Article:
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impact report 2014 - policy

Our policy work and priorities are shaped by the views and experiences of people affected by epilepsy

62% of people who had drugs switched reported an adverse effect. £0 available for health related costs such as dental treatment...

With the continuing roll out of the new welfare benefits system, the reshaping of the National Health Service and a general election on the horizon, our policy team have been working hard to make the voice of people with epilepsy heard.

In 2014, in response to calls from our supporters, we have been working on ways to improve the benefits process, especially for people claiming Personal Independence Payment and Employment Support Allowance. As well as responding to various consultations we have actively sought meetings with the Department for Work and Pensions and the companies undertaking the assessments on their behalf. As a result we have been able to contribute to the training for benefits assessors, improve communications around the assessment process and influence improvements to the claims forms.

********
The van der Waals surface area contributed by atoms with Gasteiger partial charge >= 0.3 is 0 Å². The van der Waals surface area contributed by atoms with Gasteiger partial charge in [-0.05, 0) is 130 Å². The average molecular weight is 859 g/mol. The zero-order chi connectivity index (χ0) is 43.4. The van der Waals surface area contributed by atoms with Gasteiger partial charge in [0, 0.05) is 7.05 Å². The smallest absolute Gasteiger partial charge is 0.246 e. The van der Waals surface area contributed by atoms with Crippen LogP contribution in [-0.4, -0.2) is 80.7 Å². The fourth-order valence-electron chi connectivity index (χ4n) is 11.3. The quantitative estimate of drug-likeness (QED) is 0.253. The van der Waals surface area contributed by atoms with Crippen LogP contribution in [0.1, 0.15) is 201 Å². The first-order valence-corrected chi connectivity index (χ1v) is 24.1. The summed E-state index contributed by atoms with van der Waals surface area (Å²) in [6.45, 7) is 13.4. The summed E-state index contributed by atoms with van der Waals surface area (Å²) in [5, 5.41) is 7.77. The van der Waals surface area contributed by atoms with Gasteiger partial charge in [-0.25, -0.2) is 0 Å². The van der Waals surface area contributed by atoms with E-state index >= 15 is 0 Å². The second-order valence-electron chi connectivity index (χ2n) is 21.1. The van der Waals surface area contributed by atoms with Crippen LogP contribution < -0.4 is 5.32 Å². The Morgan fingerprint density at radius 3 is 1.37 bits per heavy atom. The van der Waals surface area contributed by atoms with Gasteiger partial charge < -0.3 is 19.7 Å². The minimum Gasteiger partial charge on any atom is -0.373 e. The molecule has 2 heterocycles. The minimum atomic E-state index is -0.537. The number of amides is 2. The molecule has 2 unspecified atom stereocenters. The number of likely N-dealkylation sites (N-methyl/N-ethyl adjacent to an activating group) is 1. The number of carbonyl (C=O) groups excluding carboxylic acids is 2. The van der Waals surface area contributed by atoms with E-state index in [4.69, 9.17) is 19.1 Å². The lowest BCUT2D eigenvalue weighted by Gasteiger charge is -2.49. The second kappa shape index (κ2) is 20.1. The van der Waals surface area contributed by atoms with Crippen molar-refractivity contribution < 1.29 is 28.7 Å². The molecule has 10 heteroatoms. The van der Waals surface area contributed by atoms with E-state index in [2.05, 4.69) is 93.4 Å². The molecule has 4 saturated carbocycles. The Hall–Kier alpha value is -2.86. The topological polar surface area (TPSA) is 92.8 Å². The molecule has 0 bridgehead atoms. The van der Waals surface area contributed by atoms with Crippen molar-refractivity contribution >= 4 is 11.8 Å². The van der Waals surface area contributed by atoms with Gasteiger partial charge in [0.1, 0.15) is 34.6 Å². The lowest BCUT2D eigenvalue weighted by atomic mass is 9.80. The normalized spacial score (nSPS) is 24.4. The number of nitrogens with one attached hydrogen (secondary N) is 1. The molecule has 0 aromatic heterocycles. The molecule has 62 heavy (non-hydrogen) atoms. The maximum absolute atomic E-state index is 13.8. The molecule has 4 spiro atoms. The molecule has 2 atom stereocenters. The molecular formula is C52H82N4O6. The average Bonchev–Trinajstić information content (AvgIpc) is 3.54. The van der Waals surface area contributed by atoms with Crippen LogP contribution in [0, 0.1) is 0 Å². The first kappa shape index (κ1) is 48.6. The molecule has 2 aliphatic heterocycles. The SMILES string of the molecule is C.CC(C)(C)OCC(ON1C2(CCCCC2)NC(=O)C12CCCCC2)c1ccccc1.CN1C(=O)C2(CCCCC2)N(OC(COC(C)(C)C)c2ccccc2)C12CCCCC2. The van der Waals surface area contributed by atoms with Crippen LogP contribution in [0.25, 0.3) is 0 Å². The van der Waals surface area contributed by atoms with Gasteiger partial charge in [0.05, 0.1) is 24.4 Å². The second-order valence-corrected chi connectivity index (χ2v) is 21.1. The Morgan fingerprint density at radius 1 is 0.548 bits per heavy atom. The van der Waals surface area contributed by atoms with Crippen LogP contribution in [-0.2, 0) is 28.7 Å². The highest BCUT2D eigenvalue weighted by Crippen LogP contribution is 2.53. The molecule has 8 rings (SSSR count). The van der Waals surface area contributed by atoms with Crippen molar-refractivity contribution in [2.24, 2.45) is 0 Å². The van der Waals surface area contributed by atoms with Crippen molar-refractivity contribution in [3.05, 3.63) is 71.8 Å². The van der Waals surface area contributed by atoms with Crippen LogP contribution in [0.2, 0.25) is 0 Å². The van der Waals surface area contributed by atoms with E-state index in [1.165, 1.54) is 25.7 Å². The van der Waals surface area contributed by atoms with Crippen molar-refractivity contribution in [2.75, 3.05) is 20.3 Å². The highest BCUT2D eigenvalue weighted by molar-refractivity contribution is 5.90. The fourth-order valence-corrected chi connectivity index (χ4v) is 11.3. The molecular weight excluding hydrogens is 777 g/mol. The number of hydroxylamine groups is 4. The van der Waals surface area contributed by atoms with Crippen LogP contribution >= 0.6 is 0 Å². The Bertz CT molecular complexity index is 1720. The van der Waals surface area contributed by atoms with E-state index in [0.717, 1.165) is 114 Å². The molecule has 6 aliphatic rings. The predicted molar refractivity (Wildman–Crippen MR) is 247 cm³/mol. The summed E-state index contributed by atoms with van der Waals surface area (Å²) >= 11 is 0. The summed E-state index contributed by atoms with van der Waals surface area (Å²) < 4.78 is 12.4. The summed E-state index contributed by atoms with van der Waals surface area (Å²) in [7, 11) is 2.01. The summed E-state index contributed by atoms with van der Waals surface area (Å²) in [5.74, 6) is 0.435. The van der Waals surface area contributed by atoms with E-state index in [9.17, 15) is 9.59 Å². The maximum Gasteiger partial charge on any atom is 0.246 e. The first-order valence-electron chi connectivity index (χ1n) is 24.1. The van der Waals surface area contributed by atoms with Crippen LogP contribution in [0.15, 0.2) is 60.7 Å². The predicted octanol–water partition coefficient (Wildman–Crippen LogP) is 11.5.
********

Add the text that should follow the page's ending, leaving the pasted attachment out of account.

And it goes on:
36% of people with epilepsy have been refused insurance.

On behalf of people with epilepsy we have been challenging guidance regarding the prescribing and naming of anti-epileptic drugs in order to ensure consistency of supply. In order to gather evidence we surveyed hundreds of people and produced a report for the Medicines and Healthcare Products Regulatory Agency who have now agreed to review the guidance.

1 in 6 people in the UK has a neurological condition.We’ve also been analysing the extra cost of living with epilepsy – as part of a wider consultation in partnership with the charity Scope. Our report has highlighted the financial inequalities of living with epilepsy.

As the leading medical epilepsy charity, improving health services is always high on our policy agenda. We work in partnership with organisations such as the Neurological Alliance and the Specialised Health Care Alliance and meet regularly with the National Clinical Director for Neurology. As a result epilepsy is being prioritised by the Strategic Clinical Networks and Public Health England’s Neurology Intelligence Network profiled epilepsy for its launch.